To put this in perspective, Kevin Smith has recently come under fire following the announcement that he will be directing an upcoming episode of The Flash on the CW. Fans of the show are afraid he’s going to blaspheme this highly lauded series by adding his brand of off-color humor and flowery-but-vulgar dialogue. Smith has assured fans that he will be respectful and faithful to the show’s tone and the creators who have come before him. He has stated unequivocally that he is playing in someone else’s sandbox and that the episode will not be in the style of his movies because the show does not belong to him. Interestingly, Tim Burton and Kevin Smith actually have a bit of a history. In the ’90’s Burton fired Smith as the screenwriter for Superman Lives, a failed attempt at a Burton directed Superman reboot starring Nicholas Cage. Smith also relates a story in An Evening With Kevin Smith in which Burton responds to being jokingly accused of stealing an idea from Smith’s comic, Chasing Dogma, by stating that anyone who knows him (Burton) knows he would never read a comic book.
Now, I would never claim that Tim Burton is without talent. I enjoy the sets and costumes in his movies quite a bit. However, Burton is interested solely in worlds and style, not stories or characters. H. R. Giger was an artist with a very specific style that was largely used to build the world of Alien, but Ridley Scott told the story, because Giger, although a phenomenal artist, was not a storyteller. My issues with Burton stem from his insistence on taking these beloved characters and forcing them to play in his world instead of taking the opportunity to play in theirs. I’m not going to pretend that Barbie never had an adventure in my Technodrome, or that Starscream and Lion-O didn’t have a few epic jousts mounted on My Little Ponies, but certain vehicles are made for specific figures, and they don’t necessarily fit together in a satisfying way. Batman’s use of a machine gun mounted to his Batwing, sleeping upside down like a bat, the wanton revealing of his identity, blatant murdering of criminals, and the flagrant disregard for characters like the Penguin and Jim Gordon are but a few instances of laziness in researching the source material is passed off for “creative license.” Burton’s type of glaring disregard for character and story is never as obvious as it is in Alice in Wonderland, where he constantly refers to Helena Bonham Carter’s Queen of Hearts character as the Red Queen, who is an entirely separate character appearing in the Alice’s Adventures in Wonderland sequel, Through the Looking-Glass. The Queen of Hearts is modeled after a playing card, while the Red Queen is created in the likeness of a chess piece.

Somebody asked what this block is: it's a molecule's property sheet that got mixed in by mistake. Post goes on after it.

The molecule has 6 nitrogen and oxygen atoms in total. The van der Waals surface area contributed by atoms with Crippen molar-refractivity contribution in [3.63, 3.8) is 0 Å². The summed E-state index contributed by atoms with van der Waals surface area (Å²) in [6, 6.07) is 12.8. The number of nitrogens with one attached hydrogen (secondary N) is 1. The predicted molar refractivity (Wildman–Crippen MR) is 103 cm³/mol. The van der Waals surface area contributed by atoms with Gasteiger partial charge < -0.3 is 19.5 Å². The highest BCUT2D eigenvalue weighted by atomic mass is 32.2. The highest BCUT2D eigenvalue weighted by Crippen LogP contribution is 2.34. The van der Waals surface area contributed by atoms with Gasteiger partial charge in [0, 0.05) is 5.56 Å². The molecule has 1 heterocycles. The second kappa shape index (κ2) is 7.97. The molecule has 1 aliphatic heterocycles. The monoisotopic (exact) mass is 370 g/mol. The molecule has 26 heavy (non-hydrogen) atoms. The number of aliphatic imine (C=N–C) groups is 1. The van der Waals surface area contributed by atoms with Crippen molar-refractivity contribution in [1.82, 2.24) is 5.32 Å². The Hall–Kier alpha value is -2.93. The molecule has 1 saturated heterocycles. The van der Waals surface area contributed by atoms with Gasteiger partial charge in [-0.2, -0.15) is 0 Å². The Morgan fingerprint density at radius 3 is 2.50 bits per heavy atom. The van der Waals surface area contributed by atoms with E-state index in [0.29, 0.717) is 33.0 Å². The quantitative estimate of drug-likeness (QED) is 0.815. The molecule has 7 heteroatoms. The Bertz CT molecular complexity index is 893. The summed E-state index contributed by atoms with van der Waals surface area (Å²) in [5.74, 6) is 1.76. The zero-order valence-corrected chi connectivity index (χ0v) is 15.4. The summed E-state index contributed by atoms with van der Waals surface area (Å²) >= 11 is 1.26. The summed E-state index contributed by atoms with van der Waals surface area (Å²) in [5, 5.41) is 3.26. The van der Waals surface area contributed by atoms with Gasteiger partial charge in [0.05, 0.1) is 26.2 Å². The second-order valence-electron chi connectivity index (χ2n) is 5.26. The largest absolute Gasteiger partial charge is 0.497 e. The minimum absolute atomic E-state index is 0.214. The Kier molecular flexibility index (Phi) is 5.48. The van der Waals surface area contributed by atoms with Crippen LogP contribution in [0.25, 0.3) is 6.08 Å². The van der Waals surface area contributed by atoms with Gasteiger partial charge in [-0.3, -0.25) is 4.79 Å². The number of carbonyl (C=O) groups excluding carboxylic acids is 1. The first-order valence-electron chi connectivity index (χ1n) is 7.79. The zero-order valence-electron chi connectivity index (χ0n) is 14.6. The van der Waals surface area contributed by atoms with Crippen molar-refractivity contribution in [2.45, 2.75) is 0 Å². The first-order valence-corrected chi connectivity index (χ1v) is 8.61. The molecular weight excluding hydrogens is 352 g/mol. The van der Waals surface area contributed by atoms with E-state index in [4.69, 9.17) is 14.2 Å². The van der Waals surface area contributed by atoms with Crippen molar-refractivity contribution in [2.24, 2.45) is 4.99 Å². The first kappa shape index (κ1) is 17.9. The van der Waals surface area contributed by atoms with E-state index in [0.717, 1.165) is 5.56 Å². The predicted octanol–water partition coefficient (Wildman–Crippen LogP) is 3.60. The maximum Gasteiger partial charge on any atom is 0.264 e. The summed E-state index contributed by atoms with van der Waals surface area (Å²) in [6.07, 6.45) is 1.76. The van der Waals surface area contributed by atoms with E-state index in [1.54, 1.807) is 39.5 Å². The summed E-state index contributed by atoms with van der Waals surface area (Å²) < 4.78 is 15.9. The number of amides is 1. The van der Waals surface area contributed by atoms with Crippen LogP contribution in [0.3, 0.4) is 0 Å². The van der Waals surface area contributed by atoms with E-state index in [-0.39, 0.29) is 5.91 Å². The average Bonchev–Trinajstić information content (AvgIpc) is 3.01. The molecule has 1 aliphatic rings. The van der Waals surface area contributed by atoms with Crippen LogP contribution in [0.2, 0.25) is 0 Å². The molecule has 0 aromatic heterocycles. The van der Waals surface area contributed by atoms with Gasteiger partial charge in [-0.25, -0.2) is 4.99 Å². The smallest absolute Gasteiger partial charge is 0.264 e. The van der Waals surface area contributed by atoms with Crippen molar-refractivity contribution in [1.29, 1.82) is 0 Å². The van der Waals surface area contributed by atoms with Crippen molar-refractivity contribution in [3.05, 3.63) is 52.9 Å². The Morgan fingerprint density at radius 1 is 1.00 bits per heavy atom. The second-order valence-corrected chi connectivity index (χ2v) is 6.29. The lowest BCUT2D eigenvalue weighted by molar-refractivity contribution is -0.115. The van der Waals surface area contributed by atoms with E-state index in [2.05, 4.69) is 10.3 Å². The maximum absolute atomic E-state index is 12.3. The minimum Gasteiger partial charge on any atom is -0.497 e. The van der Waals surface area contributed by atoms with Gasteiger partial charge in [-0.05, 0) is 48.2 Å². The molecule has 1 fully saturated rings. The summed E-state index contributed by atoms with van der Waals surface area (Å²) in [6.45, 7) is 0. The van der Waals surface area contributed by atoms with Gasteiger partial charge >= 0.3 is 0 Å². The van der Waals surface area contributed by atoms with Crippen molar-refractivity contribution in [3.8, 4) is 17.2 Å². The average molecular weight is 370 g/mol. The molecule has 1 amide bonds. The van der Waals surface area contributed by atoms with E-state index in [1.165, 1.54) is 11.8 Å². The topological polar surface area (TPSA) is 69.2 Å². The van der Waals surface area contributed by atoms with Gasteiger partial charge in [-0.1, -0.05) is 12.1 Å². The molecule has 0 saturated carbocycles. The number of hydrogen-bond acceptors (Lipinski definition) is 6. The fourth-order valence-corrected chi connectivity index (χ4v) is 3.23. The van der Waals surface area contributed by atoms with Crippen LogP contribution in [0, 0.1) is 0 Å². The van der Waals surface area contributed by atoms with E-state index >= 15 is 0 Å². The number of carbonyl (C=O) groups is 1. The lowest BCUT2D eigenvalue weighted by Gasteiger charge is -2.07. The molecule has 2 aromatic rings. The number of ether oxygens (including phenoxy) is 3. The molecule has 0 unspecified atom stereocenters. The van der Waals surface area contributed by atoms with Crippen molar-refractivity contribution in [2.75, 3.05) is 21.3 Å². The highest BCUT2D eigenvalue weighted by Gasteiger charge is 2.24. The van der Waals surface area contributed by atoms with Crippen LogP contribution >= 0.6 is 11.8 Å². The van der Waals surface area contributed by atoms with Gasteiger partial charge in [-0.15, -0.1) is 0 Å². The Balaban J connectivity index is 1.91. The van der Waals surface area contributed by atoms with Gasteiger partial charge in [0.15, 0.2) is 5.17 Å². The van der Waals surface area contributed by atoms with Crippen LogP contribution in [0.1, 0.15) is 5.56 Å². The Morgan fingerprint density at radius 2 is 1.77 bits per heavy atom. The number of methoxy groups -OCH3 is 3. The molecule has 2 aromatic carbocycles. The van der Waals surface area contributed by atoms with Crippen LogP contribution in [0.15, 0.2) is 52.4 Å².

I guess what I’m trying to say is that if someone has the opportunity to revive, reboot, revamp, or revisit an intellectual property, their first priority should be to service the essence of the story and the characters that comprise it. This is not to say there is no room for creative freedom. Liberties can be taken as long as the integral pieces that define a particular icon remain intact. There’s a reason that a property has been around for as long as it has, and one does themselves and the original creators a disservice by forgetting what made it great in the first place. And for the record, nothing that has been around for more than thirty years gained it’s popularity from its special effects budget (talking to you, Mr. Bay). So, please, by all means, mine the past for new takes on old ideas. Reboot franchises that died too young. Remake movies that previously lacked the technology to do them justice. But remember this: your name will be attached to the final product for all eternity, and in an Internet age where it’s impossible to hide from the millions of fans who never forget, be a Nolan, not a Schumacher.